Colorado Gov. Jared Polis signed a bill into law Monday that allows him to mass-pardon Coloradans with minor marijuana possession convictions, although he has not said exactly how the process will work.
Lawmakers passed House Bill 1424 on June 15, the last day of the 2020 legislative session. The bill aims to make the legal marijuana industry more accessible to people of color and those who were previously convicted on drug charges that wouldn’t be crimes now. It expands the social equity program for marijuana business licenses to Colorado residents who have been arrested or convicted on a marijuana offense, been subject to civil asset forfeiture from a marijuana offense, or lived in an area designated as high crime or economically disadvantaged.
“For decades now, the Black community has been disproportionately criminalized because of marijuana while others have profited,” said Rep. James Coleman, a Denver Democrat and bill sponsor. “We have needed to act on this injustice for decades.”
In a last-minute move, lawmakers agreed to add another component to the bill: giving the governor the power to mass-pardon Coloradans for convictions of marijuana possession of 2 ounces or less, rather than doing them on an individual basis. Longmont Democratic Rep. Jonathan Singer added the amendment after the pandemic forced him to drop plans for a more extensive marijuana expungement bill.
Polis signed the bill Monday night at Simply Pure in Denver, a dispensary owned by Wanda James and Scott Durrah, the first Black couple in the country to own a dispensary, a cultivation facility and an edible company, according to their website.
“There’s too many people that have a prior conviction for personal amounts of cannabis fully legal today that prevent them from getting loans, from getting leases, from raising capital, from getting licenses, from getting jobs, from getting mortgages, and that’s wrong,” Polis said. “We hope that this measure will be a first step for new opportunities for thousands of Coloradans who should not be living with a cloud over their head simply because they were a little bit ahead of their time.”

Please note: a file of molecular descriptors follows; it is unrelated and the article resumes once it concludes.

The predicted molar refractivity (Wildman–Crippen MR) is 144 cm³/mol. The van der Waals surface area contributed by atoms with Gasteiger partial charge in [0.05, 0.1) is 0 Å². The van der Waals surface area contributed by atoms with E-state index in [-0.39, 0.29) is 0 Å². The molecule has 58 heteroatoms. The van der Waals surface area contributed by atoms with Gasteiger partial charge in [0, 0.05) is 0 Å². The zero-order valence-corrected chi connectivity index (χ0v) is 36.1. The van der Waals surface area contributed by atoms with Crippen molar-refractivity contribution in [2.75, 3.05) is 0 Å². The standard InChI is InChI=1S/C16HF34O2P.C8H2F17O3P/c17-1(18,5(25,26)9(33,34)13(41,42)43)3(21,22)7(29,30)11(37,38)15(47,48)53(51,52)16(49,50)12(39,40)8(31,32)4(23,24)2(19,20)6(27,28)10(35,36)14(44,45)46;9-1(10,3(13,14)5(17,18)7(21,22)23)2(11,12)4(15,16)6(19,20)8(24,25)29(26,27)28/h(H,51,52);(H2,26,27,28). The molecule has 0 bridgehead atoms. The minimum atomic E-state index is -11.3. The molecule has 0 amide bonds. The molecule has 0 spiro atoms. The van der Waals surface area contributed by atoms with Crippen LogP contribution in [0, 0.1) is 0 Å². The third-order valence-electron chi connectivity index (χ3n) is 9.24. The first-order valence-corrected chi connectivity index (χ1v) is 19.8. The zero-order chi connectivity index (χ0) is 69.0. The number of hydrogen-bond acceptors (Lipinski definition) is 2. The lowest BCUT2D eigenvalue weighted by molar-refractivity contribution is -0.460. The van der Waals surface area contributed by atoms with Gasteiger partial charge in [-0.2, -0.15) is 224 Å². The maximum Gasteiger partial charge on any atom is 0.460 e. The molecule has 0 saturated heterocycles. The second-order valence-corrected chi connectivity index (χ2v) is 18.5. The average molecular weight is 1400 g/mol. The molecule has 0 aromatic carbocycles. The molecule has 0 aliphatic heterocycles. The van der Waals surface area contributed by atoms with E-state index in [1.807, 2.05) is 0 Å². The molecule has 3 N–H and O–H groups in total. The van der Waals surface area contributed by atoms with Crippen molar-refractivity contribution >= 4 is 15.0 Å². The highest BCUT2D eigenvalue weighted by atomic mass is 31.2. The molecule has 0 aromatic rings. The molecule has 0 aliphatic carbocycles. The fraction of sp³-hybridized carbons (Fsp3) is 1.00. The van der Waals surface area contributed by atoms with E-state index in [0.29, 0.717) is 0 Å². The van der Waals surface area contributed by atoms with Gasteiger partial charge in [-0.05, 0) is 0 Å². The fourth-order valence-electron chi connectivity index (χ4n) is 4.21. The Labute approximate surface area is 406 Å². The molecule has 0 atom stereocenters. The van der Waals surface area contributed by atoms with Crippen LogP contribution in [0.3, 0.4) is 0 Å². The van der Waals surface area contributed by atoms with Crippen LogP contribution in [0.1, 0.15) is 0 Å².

He said he can begin offering the pardons in 90 days.
Boulder District Attorney Michael Dougherty said he agrees with the concept of pardoning as a matter of “fundamental fairness” but wishes there was more time to discuss the amendment and process.
“I trust the governor’s office will carefully review each individual case, be transparent, and make public each pardon decision,” Dougherty said.
The Black Cannabis Equity Initiative and the Colorado Black Round Table penned a letter to Polis urging the immediate release of low-level cannabis offenders and records expungement before the signing.
“This Pardon and Expungement are not the face of social equity in Colorado, however, they are important action steps in recognizing and acknowledging systemic and institutional racism as well as the past barriers and significant omissions in the evolution and history of the Colorado cannabis industry,” the letter stated.
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